- Dyke JP, Zakian KZ, Spees WM, Matei C, Chen Y, Mao X, Shungu DC, Koutcher JA: Metabolic response of the CWR22 prostate tumor xenograft after 20 Gy of radiation studied by 1 H spectroscopic imaging. Clin Cancer Res 2003, 9: 4529-4536.PubMedGoogle Scholar
- Røe K, Seierstad T, Kristian A, Mikalsen LT, Maelandsmo GM, van der Kogel AJ, Ree AH, Olsen DR: Longitudinal magnetic resonance imaging-based assessment of vascular changes and radiation response in androgen-sensitive prostate carcinoma xenografts under androgen-exposed and androgen-deprived conditions. Neoplasia 2010, 12: 818-825.PubMed CentralView ArticlePubMedGoogle Scholar
- Tofts PS, Brix G, Buckley DL, Evelhoch JL, Henderson E, Knopp MV, Larsson HB, Lee TY, Mayr NA, Parker GJ, Port RE, Taylor J, Weisskoff RM: Estimating kinetic parameters from dynamic contrast-enhanced T(1)-weighted MRI of a diffusable tracer: standardized quantities and symbols. J Magn Reson Imaging 1999, 10: 223-232. 10.1002/(SICI)1522-2586(199909)10:3<223::AID-JMRI2>3.0.CO;2-SView ArticlePubMedGoogle Scholar
- Hittmair K, Gomiscek G, Langenberger K, Recht M, Imhof H, Kramer J: Method for the quantitative assessment of contrast agent uptake in dynamic contrast-enhanced MRI. Magn Reson Med 1994, 31: 567-571. 10.1002/mrm.1910310516View ArticlePubMedGoogle Scholar
- Hendriksen EM, Span PN, Schuuring J, Peters JP, Sweep FC, van der Kogel AJ, Bussink J: Angiogenesis, hypoxia and VEGF expression during tumor growth in a human xenograft tumour model. Microvasc Res 2009, 77: 96-103. 10.1016/j.mvr.2008.11.002View ArticlePubMedGoogle Scholar
- Wainstein MA, He F, Robinson D, Kung HJ, Schwartz S, Giaconia JM, Edgehouse NL, Pretlow TP, Bodner DR, Kursh ED, Resnick MI, Seftel A, Pretlow TG: CWR22: androgen-dependent xenograft model derived from a primary human prostatic carcinoma. Cancer Res 1994, 54: 6049-6052.PubMedGoogle Scholar
- Semenza GL: Targeting HIF-1 for cancer therapy. Nat Rev Cancer 2003, 3: 721-732. 10.1038/nrc1187View ArticlePubMedGoogle Scholar
- Marignol L, Coffey M, Lawler M, Hollywood D: Hypoxia in prostate cancer: a powerful shield against tumour destruction? Cancer Treat Rev 2008, 34: 313-327. 10.1016/j.ctrv.2008.01.006View ArticlePubMedGoogle Scholar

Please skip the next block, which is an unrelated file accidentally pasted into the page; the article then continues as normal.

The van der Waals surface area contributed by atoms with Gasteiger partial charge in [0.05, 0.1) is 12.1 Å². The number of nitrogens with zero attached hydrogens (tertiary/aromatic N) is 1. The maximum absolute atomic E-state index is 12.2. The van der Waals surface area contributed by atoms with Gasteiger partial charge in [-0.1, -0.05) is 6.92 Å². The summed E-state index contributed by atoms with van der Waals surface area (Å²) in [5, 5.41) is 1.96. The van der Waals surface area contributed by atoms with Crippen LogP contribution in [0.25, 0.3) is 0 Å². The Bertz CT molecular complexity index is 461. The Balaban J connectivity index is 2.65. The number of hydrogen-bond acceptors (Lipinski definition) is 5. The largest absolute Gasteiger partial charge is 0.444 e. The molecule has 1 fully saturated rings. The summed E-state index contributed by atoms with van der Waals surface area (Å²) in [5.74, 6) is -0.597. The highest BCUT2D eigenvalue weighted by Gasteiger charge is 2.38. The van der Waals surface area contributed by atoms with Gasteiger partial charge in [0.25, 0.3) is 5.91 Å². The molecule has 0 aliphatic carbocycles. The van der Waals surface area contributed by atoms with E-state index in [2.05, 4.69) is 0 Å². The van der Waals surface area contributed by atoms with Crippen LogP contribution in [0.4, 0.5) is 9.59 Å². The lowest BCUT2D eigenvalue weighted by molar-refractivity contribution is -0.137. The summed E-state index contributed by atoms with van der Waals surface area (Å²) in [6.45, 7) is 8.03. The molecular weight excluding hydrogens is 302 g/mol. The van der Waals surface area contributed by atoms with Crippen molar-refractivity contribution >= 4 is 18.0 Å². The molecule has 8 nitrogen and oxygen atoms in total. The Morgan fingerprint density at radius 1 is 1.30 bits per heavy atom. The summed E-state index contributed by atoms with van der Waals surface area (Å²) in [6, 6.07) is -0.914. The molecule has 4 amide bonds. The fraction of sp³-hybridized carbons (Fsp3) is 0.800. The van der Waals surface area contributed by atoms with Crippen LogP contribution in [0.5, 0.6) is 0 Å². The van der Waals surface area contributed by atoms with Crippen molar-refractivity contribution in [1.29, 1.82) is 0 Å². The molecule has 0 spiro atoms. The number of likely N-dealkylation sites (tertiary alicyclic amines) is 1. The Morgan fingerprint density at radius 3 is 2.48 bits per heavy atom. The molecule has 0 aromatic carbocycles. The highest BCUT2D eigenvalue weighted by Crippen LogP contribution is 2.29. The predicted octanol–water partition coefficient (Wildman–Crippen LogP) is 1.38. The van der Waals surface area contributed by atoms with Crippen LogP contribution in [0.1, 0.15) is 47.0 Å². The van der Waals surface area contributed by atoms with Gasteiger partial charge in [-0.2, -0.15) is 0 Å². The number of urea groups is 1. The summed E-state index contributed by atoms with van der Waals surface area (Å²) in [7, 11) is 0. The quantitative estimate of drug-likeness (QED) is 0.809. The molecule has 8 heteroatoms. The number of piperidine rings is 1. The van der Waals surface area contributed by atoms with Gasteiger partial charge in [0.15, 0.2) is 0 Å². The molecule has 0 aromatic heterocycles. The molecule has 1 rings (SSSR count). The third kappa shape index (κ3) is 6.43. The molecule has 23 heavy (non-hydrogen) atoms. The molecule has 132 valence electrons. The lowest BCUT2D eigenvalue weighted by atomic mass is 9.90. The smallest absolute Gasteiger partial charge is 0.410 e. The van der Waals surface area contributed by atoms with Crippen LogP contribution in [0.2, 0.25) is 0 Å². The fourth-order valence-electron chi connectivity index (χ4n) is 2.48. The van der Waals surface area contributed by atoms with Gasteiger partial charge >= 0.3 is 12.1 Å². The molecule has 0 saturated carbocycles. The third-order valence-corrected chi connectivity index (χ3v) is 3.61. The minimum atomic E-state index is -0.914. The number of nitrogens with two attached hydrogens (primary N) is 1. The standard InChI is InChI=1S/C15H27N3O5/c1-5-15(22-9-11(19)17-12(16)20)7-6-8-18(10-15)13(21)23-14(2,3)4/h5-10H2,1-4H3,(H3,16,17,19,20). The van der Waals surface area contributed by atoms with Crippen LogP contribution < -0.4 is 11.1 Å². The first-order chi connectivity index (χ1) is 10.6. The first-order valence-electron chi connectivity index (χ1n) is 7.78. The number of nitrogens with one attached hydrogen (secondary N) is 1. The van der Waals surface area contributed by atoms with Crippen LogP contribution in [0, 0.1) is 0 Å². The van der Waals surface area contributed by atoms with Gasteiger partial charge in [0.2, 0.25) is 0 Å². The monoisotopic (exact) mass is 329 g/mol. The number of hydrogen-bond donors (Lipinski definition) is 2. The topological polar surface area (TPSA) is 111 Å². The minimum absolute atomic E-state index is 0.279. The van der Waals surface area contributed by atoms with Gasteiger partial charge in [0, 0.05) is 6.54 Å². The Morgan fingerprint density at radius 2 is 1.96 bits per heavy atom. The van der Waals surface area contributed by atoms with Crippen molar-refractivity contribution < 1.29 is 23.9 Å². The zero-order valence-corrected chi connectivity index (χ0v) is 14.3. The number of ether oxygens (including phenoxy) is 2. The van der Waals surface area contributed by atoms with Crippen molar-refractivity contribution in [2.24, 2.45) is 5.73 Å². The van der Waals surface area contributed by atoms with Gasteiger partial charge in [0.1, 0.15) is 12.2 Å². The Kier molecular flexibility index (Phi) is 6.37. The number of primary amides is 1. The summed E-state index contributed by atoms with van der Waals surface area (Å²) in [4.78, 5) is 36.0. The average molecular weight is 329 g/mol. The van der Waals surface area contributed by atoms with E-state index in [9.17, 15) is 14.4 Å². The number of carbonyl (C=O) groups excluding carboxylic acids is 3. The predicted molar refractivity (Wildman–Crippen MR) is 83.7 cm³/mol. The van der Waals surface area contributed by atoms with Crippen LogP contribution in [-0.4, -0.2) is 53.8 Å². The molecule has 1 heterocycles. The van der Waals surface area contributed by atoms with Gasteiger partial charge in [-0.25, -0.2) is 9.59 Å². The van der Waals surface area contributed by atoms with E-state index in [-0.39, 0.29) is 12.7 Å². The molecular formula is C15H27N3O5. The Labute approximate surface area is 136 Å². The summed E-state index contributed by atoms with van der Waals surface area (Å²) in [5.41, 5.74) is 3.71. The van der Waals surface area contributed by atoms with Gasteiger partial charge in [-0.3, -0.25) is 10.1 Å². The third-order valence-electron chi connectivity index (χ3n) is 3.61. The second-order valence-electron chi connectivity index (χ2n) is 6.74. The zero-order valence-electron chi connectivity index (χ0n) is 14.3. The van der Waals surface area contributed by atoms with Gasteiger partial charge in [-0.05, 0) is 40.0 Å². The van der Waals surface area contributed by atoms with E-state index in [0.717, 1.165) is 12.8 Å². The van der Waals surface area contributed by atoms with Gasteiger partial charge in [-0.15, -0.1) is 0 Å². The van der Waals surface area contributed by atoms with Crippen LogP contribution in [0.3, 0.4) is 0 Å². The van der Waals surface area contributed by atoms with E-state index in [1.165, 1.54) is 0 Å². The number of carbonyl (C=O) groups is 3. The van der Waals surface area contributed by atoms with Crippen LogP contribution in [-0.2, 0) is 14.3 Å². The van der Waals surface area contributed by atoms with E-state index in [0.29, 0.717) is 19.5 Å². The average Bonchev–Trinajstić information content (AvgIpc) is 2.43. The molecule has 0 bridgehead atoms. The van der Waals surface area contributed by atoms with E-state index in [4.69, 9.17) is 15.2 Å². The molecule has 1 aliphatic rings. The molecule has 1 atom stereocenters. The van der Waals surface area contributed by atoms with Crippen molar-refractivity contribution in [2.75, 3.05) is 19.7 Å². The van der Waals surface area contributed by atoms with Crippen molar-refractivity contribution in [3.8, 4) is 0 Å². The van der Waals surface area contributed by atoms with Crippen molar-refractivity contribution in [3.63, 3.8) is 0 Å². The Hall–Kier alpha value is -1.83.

- Stewart GD, Ross JA, McLaren DB, Parker CC, Habib FK, Riddick AC: The relevance of a hypoxic tumour microenvironment in prostate cancer. BJU Int 2009, 105: 8-13.View ArticlePubMedGoogle Scholar
- Pires IM, Bencokova Z, Milani M, Folkes LK, Li JL, Stratford MR, Harris AL, Hammond EM: Effects of acute versus chronic hypoxia on DNA damage responses and genomic instability. Cancer Res 2010, 70: 925-935. 10.1158/0008-5472.CAN-09-2715PubMed CentralView ArticlePubMedGoogle Scholar
- Chan DA, Giaccia AJ: Hypoxia, gene expression, and metastasis. Cancer Metastasis Rev 2007, 26: 333-339. 10.1007/s10555-007-9063-1View ArticlePubMedGoogle Scholar
- Bristow RG, Hill RP: Hypoxia, DNA repair and genetic instability. Nature Rev Cancer 2008, 8: 180-192. 10.1038/nrc2344View ArticleGoogle Scholar
- Borre M, Offersen BV, Nerstrøm B, Overgaard J: Microvessel density predicts survival in prostate cancer patients subjected to watchful waiting. Br J Cancer 1998, 78: 940-944. 10.1038/bjc.1998.605PubMed CentralView ArticlePubMedGoogle Scholar
- Pallares J, Rojo F, Iriarte J, Morote J, Armadans LI, de Torres I: Study of microvessel density and the expression of the angiogenic factors VEGF, bFGF and the receptors Flt-1 and FLK-1 in benign, premalignant and malignant prostate tissues. Histol Histopathol 2006, 21: 857-865.PubMedGoogle Scholar
- Bostwick DG, Iczkowski KA: Microvessel density in prostate cancer: prognostic and therapeutic utility. Semin Urol Oncol 1998, 16: 118-123.PubMedGoogle Scholar
- Koukourakis MI, Giatromanolaki A, Sivridis E, Fezoulidis I: Cancer vascularization: implications in radiotherapy? Int J Radiat Oncol Biol Phys 2000, 48: 545-553. 10.1016/S0360-3016(00)00677-5View ArticlePubMedGoogle Scholar